“The PET research confirms the importance of Year 12 completion. Three in four young people who completed Year 12 were in work and/or study in 2023, compared to only two in three of the young people who left school early. Young people also spoke about financial concerns as they moved through high school and beyond, with 44% of early school leavers and 34% of Year 12 completers worried often or all the time about paying for essentials. Some flagged they couldn’t keep up with schoolwork, especially during the COVID years, as they didn’t have access to a laptop, and some didn’t pursue post-school study or left study because of financial pressures. I couldn’t go to school because we were in lockdown and I couldn’t get the work done because my computer is really bad. I had to get workbooks, but I couldn’t do the workbooks because I didn’t have anyone helping me and it was just a lot and I just couldn’t do it. So, I pretty much just gave up that year and was like, this is pretty much a chunk of my life that I’m not going to get back and I will need to try again next year.” – Heather*, early school leaver

“I don’t really have any financial challenges at the moment, but if I did get into my nursing course, then yes, I would. The course is a couple of grand to get into, and I can’t afford that.” – Lily*, Year 12 completer

The PET survey also found a range of reasons contributing to young people leaving before completing Year 12, with half of those who left citing multiple factors. ‘Push’ factors, generally leading to more negative post-school outcomes, include:

  • Not liking school (32%)
  • Health or mental health issues (31%)
  • Not doing well or missing a lot of school (28%)
  • Having problems with students or teachers or being asked to leave (17%)
  • Being bullied at school (13%)

These students were more likely to be not in work or study post-school or to be in more unskilled roles, with limited opportunities for career progression.

Students who left early due to ‘pull’ factors had much better outcomes. Pull factors include:

  • Wanting to get a job/apprenticeship/traineeship (31%)
  • Wanting to do training or another course (16%)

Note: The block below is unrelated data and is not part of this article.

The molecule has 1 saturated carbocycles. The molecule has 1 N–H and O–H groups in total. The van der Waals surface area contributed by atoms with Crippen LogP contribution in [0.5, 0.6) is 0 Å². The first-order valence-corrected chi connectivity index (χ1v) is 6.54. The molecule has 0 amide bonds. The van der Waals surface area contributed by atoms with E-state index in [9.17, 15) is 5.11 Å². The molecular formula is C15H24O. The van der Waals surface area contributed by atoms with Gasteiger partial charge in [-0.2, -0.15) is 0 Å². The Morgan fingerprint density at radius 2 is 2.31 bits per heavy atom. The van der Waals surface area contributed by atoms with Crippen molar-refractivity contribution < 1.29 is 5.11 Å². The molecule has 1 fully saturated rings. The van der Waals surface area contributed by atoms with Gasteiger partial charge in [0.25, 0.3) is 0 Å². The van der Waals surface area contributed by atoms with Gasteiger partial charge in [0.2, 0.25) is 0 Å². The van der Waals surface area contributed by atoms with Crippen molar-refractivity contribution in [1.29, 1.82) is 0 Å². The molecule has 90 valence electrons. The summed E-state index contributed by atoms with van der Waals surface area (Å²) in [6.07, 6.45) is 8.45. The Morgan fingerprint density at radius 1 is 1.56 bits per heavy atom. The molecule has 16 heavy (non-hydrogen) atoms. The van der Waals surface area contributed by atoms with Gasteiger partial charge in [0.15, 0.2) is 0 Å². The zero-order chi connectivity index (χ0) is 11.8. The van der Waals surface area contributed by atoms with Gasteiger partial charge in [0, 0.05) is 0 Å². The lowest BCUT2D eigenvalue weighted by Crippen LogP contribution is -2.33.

For these young people, just under half were in more highly skilled roles that have better career outcomes.

“For students who feel ‘pushed’ out of school, the same factors that see them leave can follow them throughout their post-school transitions. If we want to see positive outcomes for all students, we must strengthen supports in school,” Hampshire said.

Based on the findings in this research, The Smith Family wants to see:

  • Continuous monitoring of warning signs throughout school to identify young people at elevated risk of early school leaving.
  • Providing students experiencing these challenges with more individualized support while at school to strengthen school engagement and completion.
  • Increased provision of individualized career advice and support throughout the secondary years, with a focus on delivering supports which help young people articulate their post-school plans and the steps required to achieve this plan.
  • Increased support and information to parents and carers regarding school completion and how they can support their children’s post-school pathways.
  • Increased provision of appropriate and accessible support in and outside of school for young people experiencing mental health issues.

“We have a tremendous opportunity now to make changes, through the National School Reform Agreement, to ensure that no young person is left behind,” Hampshire said.

“We need to get post-school transitions right, not just for this generation, but for generations to come. If more young people can find a pathway to post-school work or study, it’s not just good for them, but for their communities, the economy, and Australia as a whole.”

*All names used have been changed to protect privacy.